18 April 2019

Knee-Bending Movement 오금질 in Korean Body Culture

A very important part of Korean body culture is the bending of the knees, known in Korean as "ogeum-jil" 오금질. In the video below, a Korean folk dance instructor discusses this feature of Korean movement. It is only in Korean, so it won't be of much value for most readers of my blog who do not speak Korean; however, even browsing through the video will highlight some of the similarities between the stepping in Korean folk dance and some of the ways we move in ITF Taekwon-Do.

The following video shows some Taekkyeon 택견 training. Taekkyeon is a Korean folk martial art that employs a three-beat triangular stepping known as "pumbalbgi" 품밟기 which also involves the Korean "ogeum-jil" or knee-bending.

It is likely that the term "ogeum-jil" is what became known as "knee-spring" in Taekwon-Do.

This motion of knee-bending is part of a larger aspect of Korean body culture known as "gulshin" 굴신, which refers to the contraction and expansion of the body through different means; for example, the bending and flexing of the knees, the expansion of the torso through breathing, and the lengthening of the spine, even the mental attitudes of lightness and heaviness. All of this may create a vertical lengthening or shortening of a persons frame, hence it has been translated into English by one dance scholar as "verticality".

In the following video about breathing in Korean traditional dance, one can see the different aspects of "gulshin" in action.

To understand ITF Taekwon-Do's sine wave motion, one has to take into consideration these aspects of Korean body culture. The sine wave motion is not merely a "scientific" attempt to increase the amount of body mass employed in techniques by first raising the body to create potential energy, and then dropping the body to convert the potential energy into kinetic energy. While this is part of how sine wave is understood, it should be understood within this larger, cultural framework. The sine wave movement is part of Korean body culture.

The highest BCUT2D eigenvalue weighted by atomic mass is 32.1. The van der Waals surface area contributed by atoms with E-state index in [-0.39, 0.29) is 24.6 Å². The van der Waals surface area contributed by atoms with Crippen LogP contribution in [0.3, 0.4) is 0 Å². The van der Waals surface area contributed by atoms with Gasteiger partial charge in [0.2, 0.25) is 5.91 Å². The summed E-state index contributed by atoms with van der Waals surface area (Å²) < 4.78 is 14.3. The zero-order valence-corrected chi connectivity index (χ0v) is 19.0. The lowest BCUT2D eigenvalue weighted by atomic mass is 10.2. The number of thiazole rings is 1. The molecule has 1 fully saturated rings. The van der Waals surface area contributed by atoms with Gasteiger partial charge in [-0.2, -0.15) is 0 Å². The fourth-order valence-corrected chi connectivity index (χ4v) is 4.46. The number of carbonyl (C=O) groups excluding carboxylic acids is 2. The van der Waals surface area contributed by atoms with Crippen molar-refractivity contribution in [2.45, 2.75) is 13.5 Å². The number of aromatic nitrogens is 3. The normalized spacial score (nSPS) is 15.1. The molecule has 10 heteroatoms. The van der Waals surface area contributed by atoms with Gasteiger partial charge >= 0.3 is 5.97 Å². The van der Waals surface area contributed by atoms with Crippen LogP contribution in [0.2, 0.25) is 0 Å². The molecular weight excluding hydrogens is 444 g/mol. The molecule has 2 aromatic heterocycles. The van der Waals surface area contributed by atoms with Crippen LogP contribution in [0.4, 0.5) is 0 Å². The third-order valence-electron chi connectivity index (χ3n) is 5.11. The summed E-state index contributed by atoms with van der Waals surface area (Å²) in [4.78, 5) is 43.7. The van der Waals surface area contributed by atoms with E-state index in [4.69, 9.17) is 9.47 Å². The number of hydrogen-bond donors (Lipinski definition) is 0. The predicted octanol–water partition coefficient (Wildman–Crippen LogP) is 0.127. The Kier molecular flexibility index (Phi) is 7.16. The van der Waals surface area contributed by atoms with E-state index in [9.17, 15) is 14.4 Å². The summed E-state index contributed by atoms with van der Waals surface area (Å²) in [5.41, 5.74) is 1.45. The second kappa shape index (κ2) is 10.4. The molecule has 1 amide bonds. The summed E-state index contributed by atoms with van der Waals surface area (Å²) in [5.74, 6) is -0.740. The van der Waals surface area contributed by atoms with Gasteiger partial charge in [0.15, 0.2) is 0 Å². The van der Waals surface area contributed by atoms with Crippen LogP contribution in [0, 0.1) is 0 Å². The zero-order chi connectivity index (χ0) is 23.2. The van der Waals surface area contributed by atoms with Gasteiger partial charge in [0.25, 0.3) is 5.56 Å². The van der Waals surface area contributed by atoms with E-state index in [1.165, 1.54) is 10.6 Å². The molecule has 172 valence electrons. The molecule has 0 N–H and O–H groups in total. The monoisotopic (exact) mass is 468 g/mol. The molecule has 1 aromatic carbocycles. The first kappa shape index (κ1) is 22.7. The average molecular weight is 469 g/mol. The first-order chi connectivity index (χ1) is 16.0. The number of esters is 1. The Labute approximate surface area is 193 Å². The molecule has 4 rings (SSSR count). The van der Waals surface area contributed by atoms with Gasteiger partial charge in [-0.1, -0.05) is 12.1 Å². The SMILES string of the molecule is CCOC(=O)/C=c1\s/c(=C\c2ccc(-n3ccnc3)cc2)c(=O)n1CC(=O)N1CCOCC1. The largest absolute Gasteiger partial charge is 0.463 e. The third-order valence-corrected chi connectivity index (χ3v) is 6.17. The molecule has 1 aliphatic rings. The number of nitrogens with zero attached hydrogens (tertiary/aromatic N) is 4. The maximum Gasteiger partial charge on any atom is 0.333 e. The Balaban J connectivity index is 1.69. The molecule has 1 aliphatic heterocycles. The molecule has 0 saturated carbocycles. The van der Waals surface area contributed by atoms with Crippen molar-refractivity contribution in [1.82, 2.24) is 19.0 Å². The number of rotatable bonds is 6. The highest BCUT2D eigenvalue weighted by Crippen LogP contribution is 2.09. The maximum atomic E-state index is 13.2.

05 April 2019

"Martial Arts" in Korean

On a Facebook group that I belong, the following questions were recently posted:

1. When did the term "Art" get applied to martial studies? 
2. Do Koreans call TKD an "Art"?

The term “art” in “martial art” doesn’t mean “aesthetics,” as it is often suggested. The word comes from the old French “ars,” which means craftsmanship and was adopted into English to mean skill, particularly of something that needs to be practiced, hence the related term “artisan.” Thus, martial arts simply mean ‘war skills’ (“martial” from Mars, god of war; “arts” from ‘ars’ [old French], meaning craftsmanship, skill).

(As a side note, Dr John Johnson and Dr Peter Ha wrote a paper in which they argue that the English term “martial art” should be understood as a system for self-cultivation. They also propose that the terms “combat system” and “combat sport” be used for other types of martial arts that do not have the self-cultivation goal, but rather combative or sportive goals, respectively. I don’t agree with how they define the term “martial art” based on the etymology of “art” that means skill, as I explained above, but I agree with their assessment that there are different categories of martial arts and that using more precise language is probably better.)